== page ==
Few parrots play with the enthusiasm of an Amazon parrot. It is a distinct rhythm that is easily recognizable in their every bob and weave. With eyes upon you, an Amazon parrot makes certain that you are watching its every impressive move. Then, while completely enthralled in its dance, it bobs too far to the left tumbling from the perch. You try not to laugh as the Amazon parrot quickly climbs back up. It is a futile attempt to make you believe that this tumble was planned.
The above description reflects the normal everyday play that one would witness in a healthy and happy Amazon parrot. It is when this type of play is not available to our Amazons that we are more likely to see the development of sedentary and cantankerous parrots.
Amazon parrots are very active, so provide plenty of toys for them to play with.
So how do we go about offering our Amazons the optimal environment for exercise and play? Several types of play areas are designed with just this in mind. Here are a few examples.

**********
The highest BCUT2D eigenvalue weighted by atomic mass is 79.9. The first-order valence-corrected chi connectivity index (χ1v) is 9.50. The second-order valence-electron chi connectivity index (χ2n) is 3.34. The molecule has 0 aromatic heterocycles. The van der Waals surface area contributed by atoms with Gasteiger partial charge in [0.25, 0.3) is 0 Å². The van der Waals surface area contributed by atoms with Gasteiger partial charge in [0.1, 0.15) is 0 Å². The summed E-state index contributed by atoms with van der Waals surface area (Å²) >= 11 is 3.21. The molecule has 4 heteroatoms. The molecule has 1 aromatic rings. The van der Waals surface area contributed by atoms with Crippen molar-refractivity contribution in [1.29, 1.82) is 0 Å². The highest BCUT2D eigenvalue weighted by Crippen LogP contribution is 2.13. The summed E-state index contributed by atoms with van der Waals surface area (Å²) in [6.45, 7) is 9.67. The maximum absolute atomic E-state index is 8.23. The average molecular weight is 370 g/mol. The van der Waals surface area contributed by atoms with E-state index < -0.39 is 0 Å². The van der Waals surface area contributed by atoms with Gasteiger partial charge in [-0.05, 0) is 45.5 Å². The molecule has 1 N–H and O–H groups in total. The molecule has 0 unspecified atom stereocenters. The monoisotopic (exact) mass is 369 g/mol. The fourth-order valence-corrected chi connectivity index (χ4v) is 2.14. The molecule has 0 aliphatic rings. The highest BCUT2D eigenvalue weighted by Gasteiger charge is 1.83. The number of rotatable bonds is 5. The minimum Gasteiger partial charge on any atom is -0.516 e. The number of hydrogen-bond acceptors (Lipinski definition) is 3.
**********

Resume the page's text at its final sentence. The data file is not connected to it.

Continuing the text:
Playtrees As Playgyms
When well designed, play trees are one of the best types of play areas for Amazons. They come the closest to having a natural tree in your home. Although we must be willing to give up some room in our homes for these larger playgyms, their large size allows us to develop an exercise area with enough play options to keep any Amazon busy for long periods of time.
The main parts of the playtree are approximately a 5-foot tall natural tree branch and a large base or tray set on wheels so the play tree can be easily moved with a large base to catch debris. The 5-foot-height range gives an Amazon parrot adequate room to bang around while playing, yet it is not so tall as to make reaching your bird difficult.
One of the better woods to use for the tree is manzanita. Manzanita wood is very hard and not very porous (will not absorb water easily) — which makes manzanita a durable, easy-to-clean choice for a play tree. Manzanita playtrees come in two types: with the natural "bark” left on, which is very smooth and colored a dark reddish-brown, or sandblasted to remove the bark, which leaves the wood a light tan in color with a rougher surface that is easier for many birds to grip.